At first glance, it is difficult to take the Occupy Wall Street protests seriously—in part because the participants seem to be having so much fun. On Oct. 2, the start of a third week of demonstrations against the financial industry, visitors to Zuccotti Park in Lower Manhattan might have thought they had stumbled on a carnival, or an East Coast spinoff of Burning Man. A shirtless protester writhed to the beat of an African drum while another waved a flag with the slogan “Generation Revolution.” A punk rocker with a dog collar around his neck and a safety pin through his nostrils spoke about the virtues of peace, love, and anarchy.
The frivolity was deceiving. The Occupy Wall Street protests have proven more organized, disciplined, durable, and yes, businesslike, than critics—and even many supporters—might prefer to believe. There is, for a start, plenty of free food; nobody is condemning the financial sector’s excesses on an empty stomach. Organizers send out a barrage of tweets, updates, and press releases on laptops powered by portable gas-powered generators. The protesters have published their own slickly designed broadsheet, the Occupied Wall Street Journal, and handed it out to the throngs of reporters, cops, students, nurses, teachers, truckers, union leaders, military personnel, and myriad curiosity seekers who have converged on the steps of the New York Stock Exchange. The paper’s lead story began with a virtual declaration of victory: “What is occurring on Wall Street right now is remarkable. For over two weeks, in the great cathedral of capitalism, the dispossessed have liberated territory from the financial overlords and their police army.”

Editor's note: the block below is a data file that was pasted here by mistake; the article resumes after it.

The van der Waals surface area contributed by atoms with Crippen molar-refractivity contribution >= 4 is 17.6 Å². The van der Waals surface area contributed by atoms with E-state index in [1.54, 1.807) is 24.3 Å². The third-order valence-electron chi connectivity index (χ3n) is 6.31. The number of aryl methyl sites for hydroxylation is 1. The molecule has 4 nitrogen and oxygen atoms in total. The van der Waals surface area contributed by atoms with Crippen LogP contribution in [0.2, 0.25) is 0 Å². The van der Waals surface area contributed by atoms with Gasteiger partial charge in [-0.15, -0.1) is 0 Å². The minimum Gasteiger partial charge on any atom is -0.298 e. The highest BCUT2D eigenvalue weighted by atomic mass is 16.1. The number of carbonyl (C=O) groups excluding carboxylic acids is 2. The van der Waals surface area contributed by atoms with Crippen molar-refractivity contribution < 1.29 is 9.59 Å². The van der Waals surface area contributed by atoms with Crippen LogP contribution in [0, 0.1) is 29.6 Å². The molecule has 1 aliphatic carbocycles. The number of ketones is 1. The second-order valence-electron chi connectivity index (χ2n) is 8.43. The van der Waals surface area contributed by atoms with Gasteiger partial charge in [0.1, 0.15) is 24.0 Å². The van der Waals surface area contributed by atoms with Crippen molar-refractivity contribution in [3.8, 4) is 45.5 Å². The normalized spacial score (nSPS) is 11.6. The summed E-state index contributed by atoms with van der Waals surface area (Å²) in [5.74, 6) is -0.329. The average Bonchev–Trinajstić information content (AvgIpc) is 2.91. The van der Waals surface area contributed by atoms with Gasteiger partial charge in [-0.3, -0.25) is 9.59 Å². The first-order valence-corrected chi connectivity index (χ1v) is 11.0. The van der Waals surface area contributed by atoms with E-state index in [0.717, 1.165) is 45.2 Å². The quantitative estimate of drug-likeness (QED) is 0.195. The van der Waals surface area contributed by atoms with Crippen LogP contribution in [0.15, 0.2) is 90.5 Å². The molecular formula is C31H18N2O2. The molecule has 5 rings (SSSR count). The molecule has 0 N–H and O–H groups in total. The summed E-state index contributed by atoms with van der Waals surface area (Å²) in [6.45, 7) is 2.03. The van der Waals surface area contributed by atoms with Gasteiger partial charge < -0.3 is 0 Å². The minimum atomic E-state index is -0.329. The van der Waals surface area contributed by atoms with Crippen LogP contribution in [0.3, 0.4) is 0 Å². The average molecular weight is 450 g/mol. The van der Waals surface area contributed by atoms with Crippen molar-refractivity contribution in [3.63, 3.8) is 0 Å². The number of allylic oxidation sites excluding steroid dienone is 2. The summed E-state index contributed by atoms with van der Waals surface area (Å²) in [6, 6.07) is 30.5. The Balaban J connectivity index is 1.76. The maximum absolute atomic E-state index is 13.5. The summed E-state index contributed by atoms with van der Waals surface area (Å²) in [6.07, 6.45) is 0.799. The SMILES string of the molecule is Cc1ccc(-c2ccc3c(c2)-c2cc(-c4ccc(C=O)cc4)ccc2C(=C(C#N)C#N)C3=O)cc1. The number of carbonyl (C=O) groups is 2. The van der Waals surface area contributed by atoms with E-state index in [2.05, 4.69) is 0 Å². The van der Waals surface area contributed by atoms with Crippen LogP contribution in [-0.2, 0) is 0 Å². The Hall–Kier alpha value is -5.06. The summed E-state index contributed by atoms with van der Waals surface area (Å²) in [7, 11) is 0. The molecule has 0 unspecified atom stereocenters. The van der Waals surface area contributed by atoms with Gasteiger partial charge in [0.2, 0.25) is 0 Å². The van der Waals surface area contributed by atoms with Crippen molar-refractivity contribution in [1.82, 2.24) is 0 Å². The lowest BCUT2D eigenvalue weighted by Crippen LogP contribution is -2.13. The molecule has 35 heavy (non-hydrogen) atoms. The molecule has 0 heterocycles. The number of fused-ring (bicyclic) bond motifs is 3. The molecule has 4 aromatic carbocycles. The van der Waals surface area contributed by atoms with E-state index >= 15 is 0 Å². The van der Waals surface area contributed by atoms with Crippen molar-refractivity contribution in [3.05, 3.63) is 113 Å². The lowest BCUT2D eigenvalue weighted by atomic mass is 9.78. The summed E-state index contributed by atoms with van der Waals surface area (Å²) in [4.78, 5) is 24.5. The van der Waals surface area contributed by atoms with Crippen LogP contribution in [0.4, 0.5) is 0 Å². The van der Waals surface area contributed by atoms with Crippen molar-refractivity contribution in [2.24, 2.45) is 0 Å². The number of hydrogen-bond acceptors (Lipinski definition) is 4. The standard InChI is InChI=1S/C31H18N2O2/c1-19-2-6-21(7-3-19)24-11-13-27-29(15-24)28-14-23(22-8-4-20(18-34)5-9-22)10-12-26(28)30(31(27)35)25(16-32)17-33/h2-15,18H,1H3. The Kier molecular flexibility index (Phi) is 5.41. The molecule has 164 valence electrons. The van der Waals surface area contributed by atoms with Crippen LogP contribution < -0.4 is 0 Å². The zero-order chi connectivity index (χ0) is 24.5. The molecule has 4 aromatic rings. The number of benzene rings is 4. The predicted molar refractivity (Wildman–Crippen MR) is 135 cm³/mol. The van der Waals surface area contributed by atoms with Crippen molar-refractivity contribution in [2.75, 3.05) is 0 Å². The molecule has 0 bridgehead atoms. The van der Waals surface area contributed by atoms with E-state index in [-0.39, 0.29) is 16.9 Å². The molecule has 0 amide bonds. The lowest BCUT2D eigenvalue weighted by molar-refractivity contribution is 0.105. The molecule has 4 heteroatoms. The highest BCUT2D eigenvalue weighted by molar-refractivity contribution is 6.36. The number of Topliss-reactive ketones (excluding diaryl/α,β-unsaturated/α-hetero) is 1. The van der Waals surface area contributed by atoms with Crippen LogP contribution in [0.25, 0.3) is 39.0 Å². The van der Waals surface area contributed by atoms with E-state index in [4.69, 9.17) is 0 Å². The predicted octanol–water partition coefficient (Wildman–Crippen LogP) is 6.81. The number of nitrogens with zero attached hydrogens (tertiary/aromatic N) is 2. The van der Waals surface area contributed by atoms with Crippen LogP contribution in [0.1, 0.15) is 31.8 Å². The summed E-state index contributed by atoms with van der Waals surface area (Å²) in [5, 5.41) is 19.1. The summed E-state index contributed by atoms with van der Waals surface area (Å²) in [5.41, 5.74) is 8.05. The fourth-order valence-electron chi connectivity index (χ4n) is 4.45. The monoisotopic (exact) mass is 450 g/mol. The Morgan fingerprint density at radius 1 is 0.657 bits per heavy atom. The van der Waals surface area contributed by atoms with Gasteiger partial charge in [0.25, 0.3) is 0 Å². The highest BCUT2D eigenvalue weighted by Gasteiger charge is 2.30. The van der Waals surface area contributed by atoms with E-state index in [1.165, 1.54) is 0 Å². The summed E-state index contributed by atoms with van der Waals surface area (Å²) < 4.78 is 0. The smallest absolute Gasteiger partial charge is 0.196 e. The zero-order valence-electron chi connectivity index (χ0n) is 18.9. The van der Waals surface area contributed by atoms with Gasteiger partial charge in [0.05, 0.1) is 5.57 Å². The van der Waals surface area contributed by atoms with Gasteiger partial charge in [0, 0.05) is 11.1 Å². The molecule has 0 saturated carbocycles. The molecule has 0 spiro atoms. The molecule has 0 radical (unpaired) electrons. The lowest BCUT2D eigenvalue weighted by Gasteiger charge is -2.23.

Hyperbole aside, what the Occupy Wall Street activists—or “Occupiers,” as they call themselves—have achieved is remarkable. The movement reached a crescendo on Oct. 5, when thousands marched from Foley Square to the Financial District—”where their pensions have disappeared to,” in the words of the organizers. Similar protests have taken place in Chicago, San Francisco, Los Angeles, and Boston, where 25 people were arrested on Sept. 30 for refusing to vacate the lobby of a Bank of America (BAC) building. More rallies are being planned in at least 240 other cities, according to the website occupytogether.org. The Wall Street demos attracted the usual celebrity suspects—Michael Moore, Susan Sarandon, Cornel West—as well as Nobel prize-winning economist Joseph Stiglitz, who conducted a teach-in on Oct. 2 for 500 dissidents. He was joined by Jeff Madrick, a senior fellow at the Roosevelt Institute and author of Age of Greed: The Triumph of Finance and the Decline of America, 1970 to the Present. “It’s very clear that the occupation reflects a deep and broad anger in America,” says Madrick. The listeners in Zuccotti Park were “extremely courteous, extremely attentive, and extremely curious. Some people were more radical than others, but I wasn’t booed for not being radical enough.”